Lady in the House: Robin Ford

Elizabeth Alexander ends her poem “Haircut” with “I am a flygirl with a new hair cut in New York City in a mural that is dying every day.” Have you ever had a haircut that granted you some revelation?

It’s taken me a while, but I’ve learned that I have the kind of head (big) that requires a certain amount of hair. I’ll never be able to rock Halle Berry’s pixie or do a buzz cut the way India.Arie did. I’m envious of those with cute small round heads, but that’s the head I was born with, so what can you do?

Back in the eighties and early nineties, I tried tons of different styles. I hadn’t found my own identity yet, so I copied everyone else’s – the severe Grace Jones from “A View to A Kill” (bad idea!!!), New Wave’s short cut with long floppy bangs (although I didn’t have the guts to dye the bangs blue or purple), and just about every iteration of Janet Jackson: from the big 80s hair of Control to the loose curls on the cover of Janet.

It wasn’t until recently that I actually walked out of a salon with a cut I loved– as in didn’t have to do anything to it to make it look like I wanted. It just worked. And it worked the next day, and the next, and even after I shampooed it. I was going home to California for a visit, and I wanted a new look. I had been growing my hair out so the stylist had a lot to work with, and I finally understood what a good cut can do. When I walked out of the SoHo salon that day, I was definitely feeling it – I was fierce, I was New York City – “California, look upon me and tremble at my awesome NewYorkness!”

 

Is hair a performance?

It depends. There was a time when my hair was as much a performance as the fifty-something shoes I had. It was all a very specific style designed to say, “Don’t you wish you were this cool?” What it actually said is something I don’t want to think about. I had blond stripes at the temple, one time I shaved lines in the sideburn area. Nothing too crazy, nothing I couldn’t wear to work, but just enough to be unique.

You have to be brave to fully commit to performing hair. A green Mohawk is performance, dreads on white people used to be performance; anything that shouts out, “look at me!” is performance. Willow Smith has performance hair. She wrote a song about it, then cut it all off! I admire that kind of bravery.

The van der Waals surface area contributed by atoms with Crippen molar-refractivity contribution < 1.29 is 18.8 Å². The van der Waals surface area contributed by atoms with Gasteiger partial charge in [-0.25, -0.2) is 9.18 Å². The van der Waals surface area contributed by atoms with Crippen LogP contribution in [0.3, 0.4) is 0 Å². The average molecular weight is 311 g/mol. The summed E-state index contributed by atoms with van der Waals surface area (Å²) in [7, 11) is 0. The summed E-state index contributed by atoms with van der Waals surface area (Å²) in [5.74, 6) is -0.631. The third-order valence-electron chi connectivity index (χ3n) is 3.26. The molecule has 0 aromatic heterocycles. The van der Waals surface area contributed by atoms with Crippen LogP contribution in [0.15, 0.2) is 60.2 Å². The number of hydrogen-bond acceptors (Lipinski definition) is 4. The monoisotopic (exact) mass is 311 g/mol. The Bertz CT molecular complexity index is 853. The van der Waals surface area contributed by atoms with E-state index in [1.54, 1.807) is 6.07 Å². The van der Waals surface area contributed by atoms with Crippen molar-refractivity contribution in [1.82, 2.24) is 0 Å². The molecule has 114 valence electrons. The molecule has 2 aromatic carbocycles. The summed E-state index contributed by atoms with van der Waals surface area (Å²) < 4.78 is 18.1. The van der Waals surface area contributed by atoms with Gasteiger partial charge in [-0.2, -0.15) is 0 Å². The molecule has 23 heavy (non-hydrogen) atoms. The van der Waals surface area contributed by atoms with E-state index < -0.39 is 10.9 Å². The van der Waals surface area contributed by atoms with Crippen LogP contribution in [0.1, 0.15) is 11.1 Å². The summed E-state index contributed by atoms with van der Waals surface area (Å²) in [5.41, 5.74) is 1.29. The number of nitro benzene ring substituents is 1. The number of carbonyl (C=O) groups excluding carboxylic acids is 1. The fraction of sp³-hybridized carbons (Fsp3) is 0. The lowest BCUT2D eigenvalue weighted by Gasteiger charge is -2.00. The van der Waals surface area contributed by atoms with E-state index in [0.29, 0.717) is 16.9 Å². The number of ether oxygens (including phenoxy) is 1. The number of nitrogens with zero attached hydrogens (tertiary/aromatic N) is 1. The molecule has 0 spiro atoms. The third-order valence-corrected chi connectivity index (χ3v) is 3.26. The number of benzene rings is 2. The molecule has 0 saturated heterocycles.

Now that I’m older, I don’t feel it’s necessary to have performing hair. I’m happy to have my hair sit quietly in the audience and watch the others perform.

 

What is your “hair politic?”  

You are not your hair.  There is no such thing as “good” or “bad” hair – there is hair and then there is bald. It’s your hair do what you want with it – don’t let anyone else tell you otherwise.

 

In her song “I Am Not My Hair,” India Arie discusses a journey through hair, race, perception and personal identity. How is your hair linked to your own identity?

As much as I wish it wasn’t so, I’d be very unhappy if I lost my hair. I’d love to be confident and daring enough to just shave it all off, but I’m not. And if I lost it due to sickness, I’d be very upset.

Other black women have always told me that I have “good” hair, which simply means it’s not as kinky as theirs. But I was taught that just like skin, everyone’s hair is unique – not better or worse just different, so I don’t take it to heart. My hair is what it is:  a combination of my mom and dad’s.

When I was young, my hair was a pain in the neck as far as I was concerned. I had very long hair that reached my waist at one point. It would take my mother hours to do it, first washing it in the kitchen sink, then combing it out (this was the worst part), then setting it and finally I’d have to sit under the dryer for at least an hour. So I didn’t know what was “good” about that. After it was styled though it didn’t look much different from the other little girls in my school, so I never gave it a second thought. It wasn’t until I was a little older that I realized the importance women put on hair, particularly black women.

I can clearly remember my great aunt in Tennessee telling me to never cut my hair because it was so beautiful and long, and that the Bible says that, “a woman’s hair is her crowning glory.” Of course I cut it shortly after that. It was just too much to deal with. I kept it relatively long until my sophomore year of college, when I just couldn’t take the upkeep any longer. That was when I got the Grace Jones look. Since then, it’s been long and short and in between.  I know that some women have been envious of the way my naturally curly hair, and think I must not be fully black, which annoys me, but I know who I am.